Downtown business owner describes watching livelihood disappear

In an all but deserted downtown and with wooden boards covering their windows, the owners of Downtowner Deli plan to call it quits at the end of the week.”It was vibrant. People loved to come downtown and to see it like this, still like this, it breaks my heart,” owner Tony Cobb, who operates the deli with his wife, said.”This is our livelihood, this is what we worked hard for and now it’s just gone,” wife Delanea said, telling WLKY the restaurant had been an investment for their children.The husband and wife team say the first hit was the pandemic. As downtown came to a screeching halt in March, and many of their regular customers began working from home, business plummeted.Delanea Cobb said Tuesday, “It wasn’t unusual for us to have a line out the door during a typical lunch rush. Now, here it is 11:30 and we’ve had one customer.”Against The Grain also experienced a devastating drop in sales, according to co-owner, Sam Cruz, “About 70% I would say. It’s been tough.”The pandemic, a canceled season next door at Slugger Field, and the civil unrest just a few blocks away, he said, contributed to their decision to close their doors. But, Cruz said he and his partners are hopeful to come back, “We love this city and we’re committed to it. As a Main Street business, we’ve thrown everything we had into this place and had intended to do so for the foreseeable future.”Mayor Greg Fischer said Tuesday what’s happening in downtown Louisville – including protests – is playing out in cities across the country.Still, he believes the downtown district can rebound.”We just got to get through this very rough patch we’re in now and then they’ll be better days ahead, the important thing right now is we hold together, while we’re getting through this,” Fischer said.Since March, according to Yelp statistics, nearly 300 of Louisville’s businesses and restaurants have permanently closed. Others meanwhile, have hung signs, saying they are hopeful to return.And while it won’t be downtown, Tony Cobb, said Tuesday he has got to make something work, “I have to provide for my family. We’re closing our doors but this won’t be the last time you hear from us.”The Cobbs are hoping to stay in the hospitality industry by purchasing and operating a food truck. To help them reach that goal, click here.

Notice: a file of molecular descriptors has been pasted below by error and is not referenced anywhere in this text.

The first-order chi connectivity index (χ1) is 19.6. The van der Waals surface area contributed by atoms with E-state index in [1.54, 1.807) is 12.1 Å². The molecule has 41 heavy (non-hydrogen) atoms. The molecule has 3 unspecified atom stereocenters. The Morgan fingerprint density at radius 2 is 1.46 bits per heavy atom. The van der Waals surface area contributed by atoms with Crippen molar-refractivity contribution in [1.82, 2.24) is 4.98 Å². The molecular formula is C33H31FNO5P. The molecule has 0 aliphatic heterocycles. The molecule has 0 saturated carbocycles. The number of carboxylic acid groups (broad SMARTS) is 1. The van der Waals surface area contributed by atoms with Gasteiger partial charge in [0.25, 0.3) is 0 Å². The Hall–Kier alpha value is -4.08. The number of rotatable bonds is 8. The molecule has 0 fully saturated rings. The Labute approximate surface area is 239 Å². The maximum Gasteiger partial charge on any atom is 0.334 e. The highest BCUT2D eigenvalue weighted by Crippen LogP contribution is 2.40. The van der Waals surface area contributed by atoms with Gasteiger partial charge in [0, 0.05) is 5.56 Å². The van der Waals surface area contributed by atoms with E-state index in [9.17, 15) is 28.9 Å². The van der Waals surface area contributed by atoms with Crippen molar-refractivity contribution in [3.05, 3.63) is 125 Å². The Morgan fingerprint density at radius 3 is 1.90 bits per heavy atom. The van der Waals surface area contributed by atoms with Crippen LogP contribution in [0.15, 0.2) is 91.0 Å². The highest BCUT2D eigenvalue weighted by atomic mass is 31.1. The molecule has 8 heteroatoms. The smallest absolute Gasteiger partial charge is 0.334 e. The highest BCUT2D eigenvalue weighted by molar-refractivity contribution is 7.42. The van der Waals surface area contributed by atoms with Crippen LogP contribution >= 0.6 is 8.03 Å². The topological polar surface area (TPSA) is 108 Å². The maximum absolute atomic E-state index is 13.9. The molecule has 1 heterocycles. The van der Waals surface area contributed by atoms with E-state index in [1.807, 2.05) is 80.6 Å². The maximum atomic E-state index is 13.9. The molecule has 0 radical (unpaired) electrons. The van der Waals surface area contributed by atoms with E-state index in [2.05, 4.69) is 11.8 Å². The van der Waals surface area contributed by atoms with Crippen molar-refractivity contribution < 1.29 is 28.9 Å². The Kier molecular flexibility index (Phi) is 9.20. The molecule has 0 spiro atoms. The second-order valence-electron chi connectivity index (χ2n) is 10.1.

In an all but deserted downtown and with wooden boards covering their windows, the owners of Downtowner Deli plan to call it quits at the end of the week.

“It was vibrant. People loved to come downtown and to see it like this, still like this, it breaks my heart,” owner Tony Cobb, who operates the deli with his wife, said.

“This is our livelihood, this is what we worked hard for and now it’s just gone,” wife Delanea said, telling WLKY the restaurant had been an investment for their children.

The husband and wife team say the first hit was the pandemic. As downtown came to a screeching halt in March, and many of their regular customers began working from home, business plummeted.

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Delanea Cobb said Tuesday, “It wasn’t unusual for us to have a line out the door during a typical lunch rush. Now, here it is 11:30 and we’ve had one customer.”

Against The Grain also experienced a devastating drop in sales, according to co-owner, Sam Cruz, “About 70% I would say. It’s been tough.”

The pandemic, a canceled season next door at Slugger Field, and the civil unrest just a few blocks away, he said, contributed to their decision to close their doors.

But, Cruz said he and his partners are hopeful to come back, “We love this city and we’re committed to it. As a Main Street business, we’ve thrown everything we had into this place and had intended to do so for the foreseeable future.”

Mayor Greg Fischer said Tuesday what’s happening in downtown Louisville – including protests – is playing out in cities across the country.

Still, he believes the downtown district can rebound.

“We just got to get through this very rough patch we’re in now and then they’ll be better days ahead, the important thing right now is we hold together, while we’re getting through this,” Fischer said.

Since March, according to Yelp statistics, nearly 300 of Louisville’s businesses and restaurants have permanently closed.

Others meanwhile, have hung signs, saying they are hopeful to return.

And while it won’t be downtown, Tony Cobb, said Tuesday he has got to make something work, “I have to provide for my family. We’re closing our doors but this won’t be the last time you hear from us.”

The Cobbs are hoping to stay in the hospitality industry by purchasing and operating a food truck. To help them reach that goal, click here.

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